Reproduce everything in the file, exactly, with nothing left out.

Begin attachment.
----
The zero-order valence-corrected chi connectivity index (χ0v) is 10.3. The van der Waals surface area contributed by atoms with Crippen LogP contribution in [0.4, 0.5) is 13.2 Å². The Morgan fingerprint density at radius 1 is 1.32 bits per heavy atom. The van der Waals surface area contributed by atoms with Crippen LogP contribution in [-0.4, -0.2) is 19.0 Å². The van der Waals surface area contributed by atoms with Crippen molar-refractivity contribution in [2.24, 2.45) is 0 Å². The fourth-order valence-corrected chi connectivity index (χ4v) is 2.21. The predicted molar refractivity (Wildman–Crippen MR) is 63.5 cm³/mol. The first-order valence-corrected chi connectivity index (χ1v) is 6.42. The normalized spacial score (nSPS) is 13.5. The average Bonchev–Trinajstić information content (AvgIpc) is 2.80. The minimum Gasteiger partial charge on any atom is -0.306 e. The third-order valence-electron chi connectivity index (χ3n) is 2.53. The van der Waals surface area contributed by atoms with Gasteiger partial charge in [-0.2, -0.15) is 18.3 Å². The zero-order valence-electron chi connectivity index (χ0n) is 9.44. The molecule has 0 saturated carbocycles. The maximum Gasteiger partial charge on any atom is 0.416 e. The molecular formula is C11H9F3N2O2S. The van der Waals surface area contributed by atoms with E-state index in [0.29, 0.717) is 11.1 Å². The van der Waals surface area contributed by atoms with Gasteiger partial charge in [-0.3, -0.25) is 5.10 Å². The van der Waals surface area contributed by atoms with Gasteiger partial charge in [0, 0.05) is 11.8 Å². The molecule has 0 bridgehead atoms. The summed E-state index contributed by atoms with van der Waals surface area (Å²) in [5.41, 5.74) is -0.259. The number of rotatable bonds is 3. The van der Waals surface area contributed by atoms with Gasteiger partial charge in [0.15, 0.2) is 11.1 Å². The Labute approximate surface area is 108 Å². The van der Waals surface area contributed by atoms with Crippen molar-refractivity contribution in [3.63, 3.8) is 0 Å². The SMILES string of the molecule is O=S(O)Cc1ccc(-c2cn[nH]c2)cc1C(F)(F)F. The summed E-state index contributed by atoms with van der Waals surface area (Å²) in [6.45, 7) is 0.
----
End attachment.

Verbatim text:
The zero-order valence-corrected chi connectivity index (χ0v) is 10.3. The van der Waals surface area contributed by atoms with Crippen LogP contribution in [0.4, 0.5) is 13.2 Å². The Morgan fingerprint density at radius 1 is 1.32 bits per heavy atom. The van der Waals surface area contributed by atoms with Crippen LogP contribution in [-0.4, -0.2) is 19.0 Å². The van der Waals surface area contributed by atoms with Crippen molar-refractivity contribution in [2.24, 2.45) is 0 Å². The fourth-order valence-corrected chi connectivity index (χ4v) is 2.21. The predicted molar refractivity (Wildman–Crippen MR) is 63.5 cm³/mol. The first-order valence-corrected chi connectivity index (χ1v) is 6.42. The normalized spacial score (nSPS) is 13.5. The average Bonchev–Trinajstić information content (AvgIpc) is 2.80. The minimum Gasteiger partial charge on any atom is -0.306 e. The third-order valence-electron chi connectivity index (χ3n) is 2.53. The van der Waals surface area contributed by atoms with Gasteiger partial charge in [-0.2, -0.15) is 18.3 Å². The zero-order valence-electron chi connectivity index (χ0n) is 9.44. The molecule has 0 saturated carbocycles. The maximum Gasteiger partial charge on any atom is 0.416 e. The molecular formula is C11H9F3N2O2S. The van der Waals surface area contributed by atoms with E-state index in [0.29, 0.717) is 11.1 Å². The van der Waals surface area contributed by atoms with Gasteiger partial charge in [-0.3, -0.25) is 5.10 Å². The van der Waals surface area contributed by atoms with Gasteiger partial charge in [0, 0.05) is 11.8 Å². The molecule has 0 bridgehead atoms. The summed E-state index contributed by atoms with van der Waals surface area (Å²) in [5.41, 5.74) is -0.259. The number of rotatable bonds is 3. The van der Waals surface area contributed by atoms with Gasteiger partial charge in [0.15, 0.2) is 11.1 Å². The Labute approximate surface area is 108 Å². The van der Waals surface area contributed by atoms with Crippen molar-refractivity contribution in [3.63, 3.8) is 0 Å². The SMILES string of the molecule is O=S(O)Cc1ccc(-c2cn[nH]c2)cc1C(F)(F)F. The summed E-state index contributed by atoms with van der Waals surface area (Å²) in [6.45, 7) is 0.